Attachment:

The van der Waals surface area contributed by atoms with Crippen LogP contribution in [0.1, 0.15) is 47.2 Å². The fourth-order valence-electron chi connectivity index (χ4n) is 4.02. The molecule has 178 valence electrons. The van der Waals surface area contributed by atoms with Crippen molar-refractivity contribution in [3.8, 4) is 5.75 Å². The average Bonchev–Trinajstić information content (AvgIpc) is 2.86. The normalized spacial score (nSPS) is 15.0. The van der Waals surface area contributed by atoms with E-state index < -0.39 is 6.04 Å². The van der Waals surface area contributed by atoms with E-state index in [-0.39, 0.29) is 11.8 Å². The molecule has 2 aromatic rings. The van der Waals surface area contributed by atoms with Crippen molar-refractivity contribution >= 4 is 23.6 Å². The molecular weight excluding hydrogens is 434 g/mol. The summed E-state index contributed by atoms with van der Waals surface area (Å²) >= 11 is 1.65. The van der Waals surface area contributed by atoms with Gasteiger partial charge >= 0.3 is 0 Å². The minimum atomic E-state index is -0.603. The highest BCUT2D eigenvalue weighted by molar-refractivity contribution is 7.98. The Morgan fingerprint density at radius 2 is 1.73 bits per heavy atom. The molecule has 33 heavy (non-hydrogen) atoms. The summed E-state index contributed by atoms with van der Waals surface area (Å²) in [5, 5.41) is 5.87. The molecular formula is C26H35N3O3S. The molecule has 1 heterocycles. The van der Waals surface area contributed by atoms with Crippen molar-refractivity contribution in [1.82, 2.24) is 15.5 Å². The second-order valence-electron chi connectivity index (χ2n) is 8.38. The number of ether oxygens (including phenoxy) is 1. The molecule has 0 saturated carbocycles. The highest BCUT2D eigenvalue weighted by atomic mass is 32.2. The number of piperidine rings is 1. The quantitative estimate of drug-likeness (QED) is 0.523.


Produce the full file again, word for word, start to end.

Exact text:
The van der Waals surface area contributed by atoms with Crippen LogP contribution in [0.1, 0.15) is 47.2 Å². The fourth-order valence-electron chi connectivity index (χ4n) is 4.02. The molecule has 178 valence electrons. The van der Waals surface area contributed by atoms with Crippen molar-refractivity contribution in [3.8, 4) is 5.75 Å². The average Bonchev–Trinajstić information content (AvgIpc) is 2.86. The normalized spacial score (nSPS) is 15.0. The van der Waals surface area contributed by atoms with E-state index < -0.39 is 6.04 Å². The van der Waals surface area contributed by atoms with E-state index in [-0.39, 0.29) is 11.8 Å². The molecule has 2 aromatic rings. The van der Waals surface area contributed by atoms with Crippen molar-refractivity contribution >= 4 is 23.6 Å². The molecular weight excluding hydrogens is 434 g/mol. The summed E-state index contributed by atoms with van der Waals surface area (Å²) >= 11 is 1.65. The van der Waals surface area contributed by atoms with Gasteiger partial charge >= 0.3 is 0 Å². The minimum atomic E-state index is -0.603. The highest BCUT2D eigenvalue weighted by molar-refractivity contribution is 7.98. The Morgan fingerprint density at radius 2 is 1.73 bits per heavy atom. The molecule has 33 heavy (non-hydrogen) atoms. The summed E-state index contributed by atoms with van der Waals surface area (Å²) in [5, 5.41) is 5.87. The molecular formula is C26H35N3O3S. The molecule has 1 heterocycles. The van der Waals surface area contributed by atoms with Crippen molar-refractivity contribution in [1.82, 2.24) is 15.5 Å². The second-order valence-electron chi connectivity index (χ2n) is 8.38. The number of ether oxygens (including phenoxy) is 1. The molecule has 0 saturated carbocycles. The highest BCUT2D eigenvalue weighted by atomic mass is 32.2. The number of piperidine rings is 1. The quantitative estimate of drug-likeness (QED) is 0.523.